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The Secrets to a Successful Publishing Career

I have represented a lot of books in 20 years. I think it’s fair to say over 1000. Among those, I do have some favorites one of which is Corporate Confidential by career expert Cynthia Shapiro. First published almost 15 years ago, this is a book that still has valuable information for anyone in or entering the workplace.

By the time I sold this book I had already been out of the corporate game for five years. So while it didn’t relate to my career directly, it wasn’t any less fascinating. It’s still a book I think of often when I see and hear how others behave in their jobs.

The idea behind Corporate Confidential is despite what your company tells you, that’s not necessarily what they believe. Just because they tell you to wear jeans to work, doesn’t mean they actually think that’s appropriate work attire. Especially if everyone else wears a suit.

If they say you are allowed an hour-long lunch break to do whatever you want, they likely don’t mean it if everyone eats lunch while working at their desk.

No matter what we want to think about an office environment, the people in charge come in with certain values and expectations. Even if they aren’t thoroughly aware of their own expectations, how they act can communicate that very clearly. These are the same people giving you future reviews and referrals.

I used to hand a copy of Corporate Confidential to every intern when they left BookEnds. I had hoped it would give them an edge in their own careers. That stopped only because I ran out of books. My thoughts on the effectiveness of that book when teaching new employees about a company’s expectations haven’t. Especially as I watch a new crop of interns pass through our door.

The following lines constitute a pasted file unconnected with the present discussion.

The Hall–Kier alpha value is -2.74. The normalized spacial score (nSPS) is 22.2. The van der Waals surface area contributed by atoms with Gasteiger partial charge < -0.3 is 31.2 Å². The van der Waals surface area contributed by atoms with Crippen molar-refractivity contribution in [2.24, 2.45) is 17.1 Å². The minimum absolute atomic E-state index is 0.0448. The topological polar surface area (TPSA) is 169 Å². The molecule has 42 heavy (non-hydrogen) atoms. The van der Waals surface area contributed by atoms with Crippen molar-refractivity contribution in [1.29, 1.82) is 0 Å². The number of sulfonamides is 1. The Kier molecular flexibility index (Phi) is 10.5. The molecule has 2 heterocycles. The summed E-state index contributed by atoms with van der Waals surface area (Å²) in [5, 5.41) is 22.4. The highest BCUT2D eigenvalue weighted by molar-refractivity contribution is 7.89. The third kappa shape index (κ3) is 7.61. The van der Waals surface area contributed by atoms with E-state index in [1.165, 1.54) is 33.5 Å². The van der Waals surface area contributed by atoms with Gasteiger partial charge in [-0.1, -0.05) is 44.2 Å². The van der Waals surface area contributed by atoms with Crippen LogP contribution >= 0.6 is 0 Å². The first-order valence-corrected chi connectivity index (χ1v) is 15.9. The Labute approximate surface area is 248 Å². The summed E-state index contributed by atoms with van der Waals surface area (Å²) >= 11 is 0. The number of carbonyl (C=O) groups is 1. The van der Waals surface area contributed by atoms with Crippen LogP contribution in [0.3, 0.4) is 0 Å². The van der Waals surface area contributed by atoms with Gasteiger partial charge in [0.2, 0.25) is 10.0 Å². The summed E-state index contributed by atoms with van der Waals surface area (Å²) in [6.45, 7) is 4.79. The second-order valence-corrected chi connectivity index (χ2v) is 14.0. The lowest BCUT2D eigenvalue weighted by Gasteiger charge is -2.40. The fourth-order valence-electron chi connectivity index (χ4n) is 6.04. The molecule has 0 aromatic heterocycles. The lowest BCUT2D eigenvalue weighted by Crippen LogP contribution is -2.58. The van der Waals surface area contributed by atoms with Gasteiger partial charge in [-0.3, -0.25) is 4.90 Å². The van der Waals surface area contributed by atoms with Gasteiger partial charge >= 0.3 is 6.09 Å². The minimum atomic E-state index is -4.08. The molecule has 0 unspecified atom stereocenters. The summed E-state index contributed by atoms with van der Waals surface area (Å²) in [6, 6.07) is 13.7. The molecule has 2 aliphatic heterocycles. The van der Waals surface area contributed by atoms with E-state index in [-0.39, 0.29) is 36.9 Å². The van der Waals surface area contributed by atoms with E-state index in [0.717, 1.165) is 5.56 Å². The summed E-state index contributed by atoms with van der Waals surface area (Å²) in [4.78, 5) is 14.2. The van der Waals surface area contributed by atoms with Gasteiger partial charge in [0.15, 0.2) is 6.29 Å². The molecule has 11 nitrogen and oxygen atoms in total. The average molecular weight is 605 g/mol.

Learning to work at a job takes a lot more than just filing and reading queries. It’s an understanding of the corporate environment, learning how to effectively communicate, and seeing what you can do to stand out, while fitting in.

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2 comments

  1. Interesting! The first Amazon review is quite intriguing too, suggesting the book is alarmist and lacking solutions to some of the disasters it warns of.

    Given the book is 15 years old, it’s hardly confidential or secret now, and bosses have no doubt read it. One could speculate on whether this book and others like it have changed corporate culture. Perhaps workplaces are like Tolstoy’s families, happy ones all the same, unhappy ones each unhappy in a different way.

  2. I remember when I was 17 and leaving home to go to uni my Dad gave me “The 7 Habits of Highly Successful People” to read. It was eye opening and I think helped form the basis for my approach to uni and beyond. I don’t remember the specifics anymore, but I am sure I am still applying many of them. I think all young people starting their careers need to read books like these.

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